You know how there are books or series people talk about and you think, "I would probably like that. I should read it." But then you don't. And you continue to put it off. More. And then some more. For no good reason. Then one day you finally pick up the book and want to smack yourself for not having done it sooner. Am I the only one who does this? Well, Kiki Strike is a series I did this with. And I have so much love for it.
Inside the Shadow City by Kirsten Miller
I've always found that one of the biggest benefits of being a girl is that most people refuse to take you seriously. While boys must be constantly monitored and are always the first suspect when anything goes wrong, everyone expects a girls to do what they're told. It may seem a little insulting at first, but low expectations can be a blessing in disguise. If you're smart, you can use people's foolishness to your own advantage. It's amazing what you can get away with when no one bothers watching.
Let's start with that voice. Smart, snarky, and subversive in equal measure. Is it any wonder that I fell in love with this book? The character who goes with the voice is just as intriguing. Her name is Ananka and when the story begins she is a mere 12 years old and super curious. When a sink hole opens up near her Manhattan home and she sees a mysterious form climb out she decides to investigate. What she discovers is a secret underground city known as The Shadow City. Soon she has joined forces with the mysterious Kiki Strike and they have formed a group with four other girls who have trouble fitting in for various reasons. A master counterfeit artist, a chemist, a mechanical engineer, and an expert in the art of disguise. These six girls form a group determined to explore the Shadow City and take control of it. But Kiki seems to be after more than she is letting on and clearly has secrets. How much can the other girls trust her?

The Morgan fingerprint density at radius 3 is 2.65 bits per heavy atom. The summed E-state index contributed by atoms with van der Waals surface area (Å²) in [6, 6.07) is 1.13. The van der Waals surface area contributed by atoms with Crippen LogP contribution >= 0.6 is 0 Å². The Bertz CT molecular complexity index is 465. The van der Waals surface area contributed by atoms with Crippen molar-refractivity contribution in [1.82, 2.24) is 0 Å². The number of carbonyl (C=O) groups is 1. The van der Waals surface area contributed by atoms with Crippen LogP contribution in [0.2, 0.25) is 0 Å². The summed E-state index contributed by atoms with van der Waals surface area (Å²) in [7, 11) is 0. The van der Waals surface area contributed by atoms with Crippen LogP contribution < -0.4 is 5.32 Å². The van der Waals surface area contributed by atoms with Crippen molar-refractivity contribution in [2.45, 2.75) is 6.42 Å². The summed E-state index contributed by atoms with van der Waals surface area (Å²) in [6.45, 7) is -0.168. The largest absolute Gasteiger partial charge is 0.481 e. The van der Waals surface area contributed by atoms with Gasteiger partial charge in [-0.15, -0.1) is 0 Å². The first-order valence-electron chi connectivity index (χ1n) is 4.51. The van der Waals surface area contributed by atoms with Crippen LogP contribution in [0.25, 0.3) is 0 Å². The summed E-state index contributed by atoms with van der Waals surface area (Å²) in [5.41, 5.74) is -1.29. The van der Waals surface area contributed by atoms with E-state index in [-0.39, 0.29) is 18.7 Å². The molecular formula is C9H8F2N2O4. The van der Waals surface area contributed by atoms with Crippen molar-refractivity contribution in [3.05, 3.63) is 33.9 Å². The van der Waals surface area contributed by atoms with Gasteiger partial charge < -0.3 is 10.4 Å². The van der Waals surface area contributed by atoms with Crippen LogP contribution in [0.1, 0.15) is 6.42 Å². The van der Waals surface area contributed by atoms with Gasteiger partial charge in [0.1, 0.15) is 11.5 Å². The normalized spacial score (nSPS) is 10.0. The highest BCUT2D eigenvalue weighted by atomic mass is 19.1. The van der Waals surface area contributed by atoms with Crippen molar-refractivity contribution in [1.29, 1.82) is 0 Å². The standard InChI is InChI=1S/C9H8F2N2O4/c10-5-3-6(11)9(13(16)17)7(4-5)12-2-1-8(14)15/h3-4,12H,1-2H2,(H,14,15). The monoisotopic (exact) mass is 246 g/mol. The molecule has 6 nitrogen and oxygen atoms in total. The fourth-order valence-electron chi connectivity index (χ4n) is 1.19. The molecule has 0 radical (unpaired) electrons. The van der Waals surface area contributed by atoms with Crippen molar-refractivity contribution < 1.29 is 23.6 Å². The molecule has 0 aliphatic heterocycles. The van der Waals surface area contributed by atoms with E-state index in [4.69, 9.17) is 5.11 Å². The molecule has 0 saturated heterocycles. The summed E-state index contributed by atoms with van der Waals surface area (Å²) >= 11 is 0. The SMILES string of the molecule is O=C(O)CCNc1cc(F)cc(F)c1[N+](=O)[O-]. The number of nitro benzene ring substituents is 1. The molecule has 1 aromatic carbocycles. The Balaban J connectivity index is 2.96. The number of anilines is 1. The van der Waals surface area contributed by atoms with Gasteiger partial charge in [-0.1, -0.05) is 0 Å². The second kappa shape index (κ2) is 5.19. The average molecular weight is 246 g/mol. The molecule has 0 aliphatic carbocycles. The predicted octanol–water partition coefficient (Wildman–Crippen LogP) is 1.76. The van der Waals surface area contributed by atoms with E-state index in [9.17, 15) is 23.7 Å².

Talk about girl power. I love that all of these girls are amazing in their own individual ways. The friendship and camaraderie between them is wonderfully depicted. Their story contains plenty of action, intrigue, suspense, and mystery. The city of New York becomes just as much a character as the girls begin to map out and explore the world underneath it. Complete with millions of rats. Everything about it is almost perfect.
The Empress's Tomb by Kirsten Miller
This book, which opens a few months after the first book ends, is a story about secrets and the price you pay to keep them. Ananka's parents are ready to ship her to boarding school afraid she is becoming a delinquent. Kiki is keeping secrets again. And it turns out Oona has the most massive secret of all that could bring a stop to the Irregulars and cause them to lose The Shadow City. I enjoyed the way Miller dealt with the theme of secrecy and the dangers inherent in them through the story. Some of the secrets are obvious and some are not. Secrets you think are unimportant turn out to be more powerful than the ones you thought were the biggest. There are secrets everywhere. Added into this story is an amazing principal, a delinquent genius of an artist, the Metropolitan Museum of Art, and ghostly activities. Also giant kleptomaniac squirrels.
The Darkness Dwellers by Kirsten Miller
While an entertaining read, this volume lacked some of the power of the first two volumes. It is still a wonderfully fun adventure story about smart girls doing awesome things. It ties up the loose ends well and still leaves plenty of room for the imagination. The problems is that there was a little to much going on. I would have loved this if it had stayed fixed on Kiki, Etienne, and The Darkness Dwellers. I also enjoyed the part of the story featuring Amelia and Betty, but it is a part of the Darkness Dwellers' story. The back and forth between this Paris plot and the things the rest of the Irregulars were doing in NY made for too much story though. Oona's story could have been wrapped up faster and I think DeeDee's story was unnecessary. I could also have done without Ananka's frequent attempts to poach Kaspar. Still. I enjoy these characters and was willing to see their story through to the end. And I did really love the Parisian Darkness Dweller part. That was awesome.
I recommend this trilogy for anyone looking for a great tale of adventure and mystery starring some smart, sassy, butt kicking girls. These books can be enjoyed by precocious younger readers too.